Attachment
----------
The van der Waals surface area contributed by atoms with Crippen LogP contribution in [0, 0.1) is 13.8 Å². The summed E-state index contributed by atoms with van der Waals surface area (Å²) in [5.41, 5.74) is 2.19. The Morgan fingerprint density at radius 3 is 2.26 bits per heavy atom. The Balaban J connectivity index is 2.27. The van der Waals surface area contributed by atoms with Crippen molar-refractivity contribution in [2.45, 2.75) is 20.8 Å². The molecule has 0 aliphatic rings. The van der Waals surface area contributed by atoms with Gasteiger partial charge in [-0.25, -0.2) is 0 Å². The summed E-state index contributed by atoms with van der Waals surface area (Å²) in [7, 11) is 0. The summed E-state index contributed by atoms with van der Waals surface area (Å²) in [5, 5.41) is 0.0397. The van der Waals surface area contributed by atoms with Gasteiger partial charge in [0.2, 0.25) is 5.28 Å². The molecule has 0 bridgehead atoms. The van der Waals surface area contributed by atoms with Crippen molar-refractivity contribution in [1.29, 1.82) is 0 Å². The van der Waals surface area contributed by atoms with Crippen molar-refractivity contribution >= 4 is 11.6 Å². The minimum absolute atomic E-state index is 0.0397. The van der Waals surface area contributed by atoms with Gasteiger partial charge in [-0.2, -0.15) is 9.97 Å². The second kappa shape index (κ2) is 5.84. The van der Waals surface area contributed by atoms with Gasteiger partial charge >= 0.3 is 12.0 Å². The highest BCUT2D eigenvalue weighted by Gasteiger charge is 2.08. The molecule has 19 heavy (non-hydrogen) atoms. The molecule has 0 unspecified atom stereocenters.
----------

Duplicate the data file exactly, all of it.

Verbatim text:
The van der Waals surface area contributed by atoms with Crippen LogP contribution in [0, 0.1) is 13.8 Å². The summed E-state index contributed by atoms with van der Waals surface area (Å²) in [5.41, 5.74) is 2.19. The Morgan fingerprint density at radius 3 is 2.26 bits per heavy atom. The Balaban J connectivity index is 2.27. The van der Waals surface area contributed by atoms with Crippen molar-refractivity contribution in [2.45, 2.75) is 20.8 Å². The molecule has 0 aliphatic rings. The van der Waals surface area contributed by atoms with Gasteiger partial charge in [-0.25, -0.2) is 0 Å². The summed E-state index contributed by atoms with van der Waals surface area (Å²) in [7, 11) is 0. The summed E-state index contributed by atoms with van der Waals surface area (Å²) in [5, 5.41) is 0.0397. The van der Waals surface area contributed by atoms with Gasteiger partial charge in [0.2, 0.25) is 5.28 Å². The molecule has 0 bridgehead atoms. The van der Waals surface area contributed by atoms with Crippen molar-refractivity contribution in [1.29, 1.82) is 0 Å². The van der Waals surface area contributed by atoms with Crippen molar-refractivity contribution >= 4 is 11.6 Å². The minimum absolute atomic E-state index is 0.0397. The van der Waals surface area contributed by atoms with Gasteiger partial charge in [-0.2, -0.15) is 9.97 Å². The second kappa shape index (κ2) is 5.84. The van der Waals surface area contributed by atoms with Gasteiger partial charge >= 0.3 is 12.0 Å². The highest BCUT2D eigenvalue weighted by Gasteiger charge is 2.08. The molecule has 19 heavy (non-hydrogen) atoms. The molecule has 0 unspecified atom stereocenters.